Distinctive features of lincRNA gene expression suggest widespread RNA-independent functions.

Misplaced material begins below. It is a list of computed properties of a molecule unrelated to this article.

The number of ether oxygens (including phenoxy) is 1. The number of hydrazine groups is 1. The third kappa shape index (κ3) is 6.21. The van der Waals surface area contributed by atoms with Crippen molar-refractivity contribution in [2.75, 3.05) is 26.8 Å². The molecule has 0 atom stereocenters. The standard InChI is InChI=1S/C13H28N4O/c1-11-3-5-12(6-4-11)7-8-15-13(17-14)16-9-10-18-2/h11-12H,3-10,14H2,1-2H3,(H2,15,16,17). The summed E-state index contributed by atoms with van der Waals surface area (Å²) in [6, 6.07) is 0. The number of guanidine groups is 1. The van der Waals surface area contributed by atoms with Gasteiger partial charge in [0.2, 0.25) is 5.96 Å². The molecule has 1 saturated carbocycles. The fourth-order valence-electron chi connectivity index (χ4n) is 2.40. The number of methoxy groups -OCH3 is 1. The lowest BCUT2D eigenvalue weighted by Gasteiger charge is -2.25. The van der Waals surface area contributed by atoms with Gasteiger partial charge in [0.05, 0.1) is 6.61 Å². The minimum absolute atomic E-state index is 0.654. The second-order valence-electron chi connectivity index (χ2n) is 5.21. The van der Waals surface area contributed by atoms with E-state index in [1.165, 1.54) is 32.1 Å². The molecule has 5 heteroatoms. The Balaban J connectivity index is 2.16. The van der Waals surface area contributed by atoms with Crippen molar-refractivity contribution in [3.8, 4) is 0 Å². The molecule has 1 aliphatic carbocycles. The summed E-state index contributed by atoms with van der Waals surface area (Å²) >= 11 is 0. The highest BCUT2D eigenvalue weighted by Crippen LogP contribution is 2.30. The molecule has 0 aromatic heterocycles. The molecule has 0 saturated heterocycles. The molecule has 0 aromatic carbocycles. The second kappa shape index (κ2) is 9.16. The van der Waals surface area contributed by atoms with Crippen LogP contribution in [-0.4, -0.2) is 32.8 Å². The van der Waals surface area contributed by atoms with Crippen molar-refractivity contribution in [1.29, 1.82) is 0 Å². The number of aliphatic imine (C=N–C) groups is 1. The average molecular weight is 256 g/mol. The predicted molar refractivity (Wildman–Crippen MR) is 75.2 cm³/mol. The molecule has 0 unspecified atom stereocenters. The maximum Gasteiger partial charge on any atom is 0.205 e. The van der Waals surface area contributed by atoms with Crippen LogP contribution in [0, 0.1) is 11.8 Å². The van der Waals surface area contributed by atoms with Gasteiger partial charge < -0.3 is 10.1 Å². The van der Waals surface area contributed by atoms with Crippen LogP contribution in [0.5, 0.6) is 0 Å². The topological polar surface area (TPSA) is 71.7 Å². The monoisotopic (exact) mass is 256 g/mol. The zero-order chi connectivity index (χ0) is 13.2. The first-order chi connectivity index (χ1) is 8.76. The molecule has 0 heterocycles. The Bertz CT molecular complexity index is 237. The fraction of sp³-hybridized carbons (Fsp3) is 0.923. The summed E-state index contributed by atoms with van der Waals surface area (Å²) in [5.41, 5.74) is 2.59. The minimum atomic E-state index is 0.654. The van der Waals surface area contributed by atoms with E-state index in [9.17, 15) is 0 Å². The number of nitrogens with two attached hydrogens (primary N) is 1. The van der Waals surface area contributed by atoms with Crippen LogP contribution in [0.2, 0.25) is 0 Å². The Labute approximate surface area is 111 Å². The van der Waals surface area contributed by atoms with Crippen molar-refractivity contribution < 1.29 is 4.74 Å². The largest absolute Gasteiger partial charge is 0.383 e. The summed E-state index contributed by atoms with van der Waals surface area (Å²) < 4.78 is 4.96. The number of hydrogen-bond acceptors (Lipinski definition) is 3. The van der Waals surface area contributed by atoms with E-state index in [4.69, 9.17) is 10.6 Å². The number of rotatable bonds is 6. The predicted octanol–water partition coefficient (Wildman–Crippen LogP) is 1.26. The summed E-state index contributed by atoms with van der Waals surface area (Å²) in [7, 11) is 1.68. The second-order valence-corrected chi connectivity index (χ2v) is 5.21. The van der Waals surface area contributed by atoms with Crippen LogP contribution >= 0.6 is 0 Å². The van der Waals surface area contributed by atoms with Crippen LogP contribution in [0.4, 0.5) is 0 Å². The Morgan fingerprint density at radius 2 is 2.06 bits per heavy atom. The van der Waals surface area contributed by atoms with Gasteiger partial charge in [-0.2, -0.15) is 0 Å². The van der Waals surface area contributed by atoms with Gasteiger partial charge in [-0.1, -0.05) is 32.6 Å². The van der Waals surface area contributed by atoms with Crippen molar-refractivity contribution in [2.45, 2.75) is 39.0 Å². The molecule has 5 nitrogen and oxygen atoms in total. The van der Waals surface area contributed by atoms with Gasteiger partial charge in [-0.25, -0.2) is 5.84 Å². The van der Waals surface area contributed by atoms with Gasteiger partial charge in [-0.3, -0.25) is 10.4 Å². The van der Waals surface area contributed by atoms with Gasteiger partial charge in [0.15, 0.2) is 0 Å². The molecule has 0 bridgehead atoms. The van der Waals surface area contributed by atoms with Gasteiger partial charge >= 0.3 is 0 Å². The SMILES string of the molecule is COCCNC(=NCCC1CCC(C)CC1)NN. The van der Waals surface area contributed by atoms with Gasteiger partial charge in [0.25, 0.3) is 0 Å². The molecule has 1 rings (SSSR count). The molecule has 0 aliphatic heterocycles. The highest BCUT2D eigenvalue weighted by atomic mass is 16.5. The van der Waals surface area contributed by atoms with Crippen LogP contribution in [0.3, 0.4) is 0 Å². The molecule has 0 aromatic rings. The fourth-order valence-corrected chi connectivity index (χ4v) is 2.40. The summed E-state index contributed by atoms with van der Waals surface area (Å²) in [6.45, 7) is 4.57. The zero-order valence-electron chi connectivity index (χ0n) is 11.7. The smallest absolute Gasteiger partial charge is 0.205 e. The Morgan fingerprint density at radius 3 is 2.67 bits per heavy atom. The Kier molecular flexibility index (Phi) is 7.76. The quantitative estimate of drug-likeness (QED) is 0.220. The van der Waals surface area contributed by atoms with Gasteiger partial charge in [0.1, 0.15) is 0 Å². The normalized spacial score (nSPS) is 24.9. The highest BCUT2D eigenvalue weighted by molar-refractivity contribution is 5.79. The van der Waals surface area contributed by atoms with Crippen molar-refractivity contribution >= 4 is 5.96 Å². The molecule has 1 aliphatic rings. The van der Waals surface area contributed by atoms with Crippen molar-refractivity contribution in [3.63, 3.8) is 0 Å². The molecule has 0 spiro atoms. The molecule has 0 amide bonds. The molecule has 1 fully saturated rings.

Eukaryotic genomes produce RNAs lacking protein-coding potential, with enigmatic roles. We integrated three approaches to study large intervening noncoding RNA (lincRNA) gene functions. First, we profiled mouse embryonic stem cells and neural precursor cells at single-cell resolution, revealing lincRNAs expressed in specific cell types, cell subpopulations, or cell cycle stages. Second, we assembled a transcriptome-wide atlas of nuclear lincRNA degradation by identifying targets of the exosome cofactor Mtr4. Third, we developed a reversible depletion system to separate the role of a lincRNA gene from that of its RNA. Our approach distinguished lincRNA loci functioning in trans from those modulating local gene expression. Some genes express stable and/or abundant lincRNAs in single cells, but many prematurely terminate transcription and produce lincRNAs rapidly degraded by the nuclear exosome. This suggests that besides RNA-dependent functions, lincRNA loci act as DNA elements or through transcription. Our integrative approach helps distinguish these mechanisms.